- Review Price: £369.00
It’s another Eee PC: hooray! As noted in the review of the MSI Wind last week, Asus’ response to the myriad of potential suitors to its netbook crown has been quite wide ranging. Today is the fourth Eee PC model we’ve reviewed and Asus lists no less than eleven different configurations on its website, split between six different models. With another Intel Celeron based version, the Eee PC 904, also due to appear soon, it’s a messy and confusing range to say the least.
So, the Eee PC 1000 – what sets this apart from the rest? It is ostensibly Asus’ answer to the likes of the MSI Wind, featuring as it does a near identical 10in, 1,024 x 600, LED backlit screen, a larger and more comfortable keyboard and consequently a larger chassis as well. Measuring 266mm across the Eee PC 1000 is around four centimetres wider than the 901 and at 191.2mm deep, about two centimetres deeper as well. It also weighs more, at 1.33kg compared to the 1.1kg of the Eee PC 901. Indeed, as our shots show, it’s also slightly wider and deeper than the MSI Wind, though not devastatingly so.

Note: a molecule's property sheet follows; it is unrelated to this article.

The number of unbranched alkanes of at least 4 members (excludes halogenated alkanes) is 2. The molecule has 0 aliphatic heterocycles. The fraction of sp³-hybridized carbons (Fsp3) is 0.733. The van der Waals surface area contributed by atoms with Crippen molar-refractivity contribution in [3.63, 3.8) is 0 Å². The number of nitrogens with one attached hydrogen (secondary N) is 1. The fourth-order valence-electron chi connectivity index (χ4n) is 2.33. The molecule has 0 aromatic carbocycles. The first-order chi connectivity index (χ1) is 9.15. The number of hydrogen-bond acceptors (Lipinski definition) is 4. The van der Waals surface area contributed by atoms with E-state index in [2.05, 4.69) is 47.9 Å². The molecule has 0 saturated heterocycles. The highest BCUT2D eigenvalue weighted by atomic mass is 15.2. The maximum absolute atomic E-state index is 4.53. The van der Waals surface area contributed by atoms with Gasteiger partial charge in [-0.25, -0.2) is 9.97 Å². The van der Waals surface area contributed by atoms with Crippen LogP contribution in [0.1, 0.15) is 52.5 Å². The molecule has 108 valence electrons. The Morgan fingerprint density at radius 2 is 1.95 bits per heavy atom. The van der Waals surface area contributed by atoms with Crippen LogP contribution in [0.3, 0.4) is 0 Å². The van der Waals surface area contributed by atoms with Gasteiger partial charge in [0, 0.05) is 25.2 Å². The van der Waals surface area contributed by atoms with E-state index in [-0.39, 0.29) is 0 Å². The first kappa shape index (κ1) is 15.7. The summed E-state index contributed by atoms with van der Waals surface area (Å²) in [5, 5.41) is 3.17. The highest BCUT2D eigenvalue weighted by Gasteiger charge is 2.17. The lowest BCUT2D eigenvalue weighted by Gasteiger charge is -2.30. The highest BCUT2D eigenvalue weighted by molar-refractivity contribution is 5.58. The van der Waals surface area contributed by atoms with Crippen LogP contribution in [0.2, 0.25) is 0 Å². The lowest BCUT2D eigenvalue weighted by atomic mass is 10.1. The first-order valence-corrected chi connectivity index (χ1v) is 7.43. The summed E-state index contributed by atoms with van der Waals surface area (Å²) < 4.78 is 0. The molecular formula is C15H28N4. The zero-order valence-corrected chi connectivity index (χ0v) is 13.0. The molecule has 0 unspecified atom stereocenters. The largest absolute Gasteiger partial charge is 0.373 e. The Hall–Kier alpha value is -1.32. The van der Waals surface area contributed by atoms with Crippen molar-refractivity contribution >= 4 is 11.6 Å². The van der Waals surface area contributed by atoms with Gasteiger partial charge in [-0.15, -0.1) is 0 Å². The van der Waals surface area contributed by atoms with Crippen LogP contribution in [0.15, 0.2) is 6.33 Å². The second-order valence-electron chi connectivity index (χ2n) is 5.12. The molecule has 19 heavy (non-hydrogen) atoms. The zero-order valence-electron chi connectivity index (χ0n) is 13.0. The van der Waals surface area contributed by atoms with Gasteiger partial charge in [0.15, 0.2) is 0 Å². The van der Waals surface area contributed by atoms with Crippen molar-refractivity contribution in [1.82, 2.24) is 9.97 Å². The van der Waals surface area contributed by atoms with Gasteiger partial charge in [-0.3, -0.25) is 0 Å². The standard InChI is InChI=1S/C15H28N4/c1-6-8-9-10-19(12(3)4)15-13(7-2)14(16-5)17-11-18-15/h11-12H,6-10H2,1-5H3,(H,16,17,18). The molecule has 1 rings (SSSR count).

Does this extra size matter? As ever it depends on how you use it…your netbook, that is. We still hold the form factor of the 901 in high regard and it’s definitely a degree or two more portable, but if you do want a better keyboard then the extra size and weight of the 1000 is a small and very bearable price to pay. Moreover, though many still lament the fact that you could get a larger and more powerful laptop for around the same price as one of these, the difference between a 1.3kg 10in machine and a 15.4in, or even 13.3in and 12.1in, laptop is quite substantial.
Apart from the size, visually the Eee PC 1000 is basically identical to the 901. It has the same glossy finish, same logos and the same basic arrangement of connections. It’s still an attractive unit all in all, but in this size bracket the MSI Wind probably has the edge in the aesthetics department. It simply looks and feels a little slimmer and sleeker, though its smaller touch pad is a minor negative.
Inside very little has changed. You still get a 1.6GHz Intel Atom CPU, 1GB of RAM, Wireless-N, 10/100 Fast Ethernet and Bluetooth, but you do get more storage. Our Linux sample comes equipped with 40GBs worth of solid state storage and the Windows version, the Eee PC 1000(H), comes with a 1.8in 80GB mechanical drive.
Thus, for the Linux version at least, you get double the storage of the 901, while the 1000(H) features four times the amount of storage of the Linux version of the 901 and six and a half times the storage of the Windows 901. These are, obviously, pretty significant amounts and though you lack the peace of mind an SSD gives in regards to durability, if you want to use your Eee PC more extensively the 80GB HDD is a compelling option.